One of my favorite pieces of music is by Mosart. It is his opera, the Magic Flute.

    I also love ballet. I have been a long time away from any big city and, as a result, I feel starved. I crave seeing a ballet or an opera again. There is magic in being right there where it is performed.

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  6. #5  
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    I do know, and love, the Magic Flute. And, being very verbal, I adore G&S, and even I can sense that the music is probably as witty as some of the lyrics.
    My taste in ballet in hopelessly conventional; I actually enjoy Swan Lake.
    And I am tortured by the Nutcracker; live performances are shortened and sanitized for the children in the audience [it really isn't a pretty little story], and taped full performances are bastardized by sharp cuts, 'interesting' camera angles, and ['oh, the horror'] close-ups. [Please explain to me why I want to see Barishnykov's face in a gran jete?]

    I am not offended by abstract art, but I am often bored by it. Only the best can create without a framework to force the imagination. Even the very good are self-indulgent and self-referential.

    Quote Originally Posted by charles brough
    When I was your age, I was such a rebel that I hated popular music.
    [Howl of frustration!
    See comments in Logic and Logic Fallacies: assumptions
    When you were my age, your grandmother was probably deaf as a post.]
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  7. #6  
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    I like to list my favourites in order of era. My favourite eras tend to be in order:
    Current (with such subsets as Minimalism/Pulse, Theatrical, avante garde, neo-romantic and odd concoctions of all three.)

    20th Century (including Early minimalism, Neo Classical, Serialist, Free Atonal, Musica Concrete and various other oddities - and a few neo-romantics such as Ratuavaara in his middle to late period)

    Romantic (From very late practitioners such as Richard Strauss, Gustav Mahler etc... to Middle period such as Brahms, or earlier such as Dvorak and even way back to Schubert/Schumann)

    Classical Era has Beethoven and Haydn, not to mention Mozart and such names. Personally I find the extreme balance of the Classical era music quite interesting especially when it starts pushing the boundaries of standard harmonic writing with Beethoven. Mozart I will take, Haydn gets old fast.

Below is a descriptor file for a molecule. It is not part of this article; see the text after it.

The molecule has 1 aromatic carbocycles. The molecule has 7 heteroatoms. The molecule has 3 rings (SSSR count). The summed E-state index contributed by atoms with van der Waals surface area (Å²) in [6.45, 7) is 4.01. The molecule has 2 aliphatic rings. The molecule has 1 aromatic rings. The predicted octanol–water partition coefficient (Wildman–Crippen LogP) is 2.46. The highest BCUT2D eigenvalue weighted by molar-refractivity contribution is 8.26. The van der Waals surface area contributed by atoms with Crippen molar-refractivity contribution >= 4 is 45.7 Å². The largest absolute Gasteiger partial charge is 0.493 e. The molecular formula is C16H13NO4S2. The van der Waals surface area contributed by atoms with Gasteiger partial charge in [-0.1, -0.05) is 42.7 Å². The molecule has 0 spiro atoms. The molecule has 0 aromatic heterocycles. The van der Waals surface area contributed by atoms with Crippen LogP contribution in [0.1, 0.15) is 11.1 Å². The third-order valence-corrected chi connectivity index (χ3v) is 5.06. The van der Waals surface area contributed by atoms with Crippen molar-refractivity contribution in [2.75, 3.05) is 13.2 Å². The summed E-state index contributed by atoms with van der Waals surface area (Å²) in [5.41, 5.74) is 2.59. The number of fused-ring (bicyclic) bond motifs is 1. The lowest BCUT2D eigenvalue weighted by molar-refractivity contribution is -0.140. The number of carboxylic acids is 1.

Rococco is basically Classical form and harmonic rules with Baroque ornamentation

    Baroque music can range from mundane to surprizingly interesting. The Polyphonic multi-layered thing is something that many people find uninteresting as there is no "Chords" as such, only "Voice-leading". However there are many composers of this era, Bach being one of them, which are able to compose some hauntingly complicated and difficult music, Certainly, from a trumpeters perspective, the Trumpet music of Bach, weather it be in Concerto (such as The 2nd Brandenburg Concerto ) or even his Oratorios such as The Magnificat (both previous titles are links to videos).

    Actually looking through Youtube there seems to be an abundance of stuff on there now. Some favourites of mine include:


    Gustav Mahler - Symphony 8 "Symphony of A Thousand" (Late Romantic)

    Benjamin Britten - War Requiem (Mid 20th Century)

    Steve Reich - Eight Lines (Minimalism)

    Ludwik van Beethoven - Symphony 7 (Need I say which era... :P )
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  8. #7  
    Forum Freshman The One Who Knows's Avatar
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    I would suggest:

    Steve Reich (minimalist)

    Steve Kimock (improv guitar)

    JFJO (post modern jazz)

    MOE. (rock n roll)